There is a distinction here, I suppose. If tomorrow afternoon Representative Andre Carson rescues seventeen children from a burning school bus, I guess it's all right to say "that makes me proud to be a Democrat." By the same token, if Charles Rangel throws a tomato at a four year old child and further explains there is no Santa Claus, it's probably okay to say you're embarrassed to be a Democrat, at least for the short-term. Those are situational declarations. But to just say you're proud to be something that, presumably, you would alter if you weren't proud of it doesn't make a lot of sense. And anyway, the next day Olympia Snowe might rescue those school children and Richard Lugar might throw that tomato. What does the person who felt pride and embarrassment at the actions of his fellow Democrats feel when Republicans bask in both the zenith and nadir of daily activities?

In politics, bear in mind, there is always a sense of victimization and of taking a stand, a kind of implication that while others may be ashamed to call themselves conservative/liberal, you most certainly are not and are prepared to shout your allegiances from the mountaintops. Well, all right, if you insist. But must it be the first thing I see on your social networking profile? And if you say it must, again, that's fine, but in that case, I'm not sure I want to be your friend, not if we are previously unacquainted. I'm willing to put up with unsolicited political pronouncements from existing friends, but I find myself far more guarded with potential friends.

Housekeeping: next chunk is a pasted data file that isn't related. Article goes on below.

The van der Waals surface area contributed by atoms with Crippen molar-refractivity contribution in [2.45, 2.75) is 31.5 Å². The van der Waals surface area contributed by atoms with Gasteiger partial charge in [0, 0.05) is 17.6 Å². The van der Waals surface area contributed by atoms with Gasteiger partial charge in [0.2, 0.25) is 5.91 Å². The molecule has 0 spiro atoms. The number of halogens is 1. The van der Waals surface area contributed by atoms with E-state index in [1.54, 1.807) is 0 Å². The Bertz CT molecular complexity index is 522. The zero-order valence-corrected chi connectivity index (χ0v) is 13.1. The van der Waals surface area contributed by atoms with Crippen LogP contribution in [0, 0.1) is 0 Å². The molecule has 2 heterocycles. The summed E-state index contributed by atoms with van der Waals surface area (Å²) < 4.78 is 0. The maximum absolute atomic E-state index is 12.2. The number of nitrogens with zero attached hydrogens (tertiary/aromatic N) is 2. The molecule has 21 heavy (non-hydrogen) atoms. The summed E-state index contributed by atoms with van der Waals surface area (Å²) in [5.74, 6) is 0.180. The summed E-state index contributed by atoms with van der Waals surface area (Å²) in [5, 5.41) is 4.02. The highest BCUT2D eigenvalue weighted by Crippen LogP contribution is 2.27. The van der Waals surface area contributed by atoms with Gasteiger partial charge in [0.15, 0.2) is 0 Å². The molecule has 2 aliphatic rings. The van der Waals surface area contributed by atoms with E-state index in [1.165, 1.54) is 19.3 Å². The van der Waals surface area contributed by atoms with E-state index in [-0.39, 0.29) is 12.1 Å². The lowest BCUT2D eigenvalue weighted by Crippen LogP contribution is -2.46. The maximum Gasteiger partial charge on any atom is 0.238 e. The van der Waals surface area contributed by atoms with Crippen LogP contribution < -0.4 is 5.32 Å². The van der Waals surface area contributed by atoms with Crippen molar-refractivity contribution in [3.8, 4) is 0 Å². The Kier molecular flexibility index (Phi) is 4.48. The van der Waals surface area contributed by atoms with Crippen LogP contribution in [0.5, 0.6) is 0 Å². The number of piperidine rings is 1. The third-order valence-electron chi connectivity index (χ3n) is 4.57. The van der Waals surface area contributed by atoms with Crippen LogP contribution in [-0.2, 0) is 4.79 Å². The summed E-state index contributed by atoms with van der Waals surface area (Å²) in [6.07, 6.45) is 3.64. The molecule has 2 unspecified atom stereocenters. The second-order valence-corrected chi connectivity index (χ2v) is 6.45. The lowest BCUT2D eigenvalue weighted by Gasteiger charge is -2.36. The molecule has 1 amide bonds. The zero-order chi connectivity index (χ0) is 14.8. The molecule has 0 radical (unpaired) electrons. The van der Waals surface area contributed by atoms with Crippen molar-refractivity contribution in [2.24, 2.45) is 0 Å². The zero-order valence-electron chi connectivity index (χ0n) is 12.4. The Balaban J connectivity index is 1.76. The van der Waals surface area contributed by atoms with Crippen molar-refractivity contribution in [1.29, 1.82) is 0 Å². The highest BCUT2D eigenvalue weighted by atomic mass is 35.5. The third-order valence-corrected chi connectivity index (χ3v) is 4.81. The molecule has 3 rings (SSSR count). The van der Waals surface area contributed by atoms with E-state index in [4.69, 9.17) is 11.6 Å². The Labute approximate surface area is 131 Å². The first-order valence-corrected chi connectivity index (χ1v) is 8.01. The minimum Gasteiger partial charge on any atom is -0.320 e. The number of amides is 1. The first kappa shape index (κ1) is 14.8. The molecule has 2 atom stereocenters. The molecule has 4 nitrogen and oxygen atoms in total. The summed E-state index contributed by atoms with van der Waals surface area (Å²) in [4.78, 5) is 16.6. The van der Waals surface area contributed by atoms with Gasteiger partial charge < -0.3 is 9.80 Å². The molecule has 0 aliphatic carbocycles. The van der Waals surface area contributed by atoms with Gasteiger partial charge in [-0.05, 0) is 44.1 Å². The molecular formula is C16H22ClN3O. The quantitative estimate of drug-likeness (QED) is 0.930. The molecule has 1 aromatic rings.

Perhaps I'm making too much of this. People shouldn't have to fear talking about politics or walk on eggshells to avoid offending others who may disagree. But so often I find that people who are verbose about their political views in the presence of relative strangers react poorly to disagreement. There seems to exist an inverse curve; the more prone a person is to unprovoked political diatribes, the less inclined the person is to tolerate someone else's opinions. If you ask me about my politics, I don't mind discussing them. If you're of a dissenting opinion, you're free to say so. But loudmouths, while within their rights, can fairly be said to have personality defects. Loudmouths like to claim their right to free speech is being challenged when they blow off their big bazoos about something and another person steps in asks them to shut the hell up. Wrong, loudmouths. You have a right to talk. I have a right to say put a sock in it. You have a right to continue talking. I have a right to think you're a creep if you do. Nobody's rights have been trampled.

There's so much going on in the world but so little to write about. What more is there to say about BP? Or Afghanistan? Or the economy, not quite recovering, not quite declining, flat out confusing? Well, there's General McChrystal, an interesting affair but not one on which I'm very knowledgeable. If I were a loudmouth, I'd pretend to understand the affair intimately.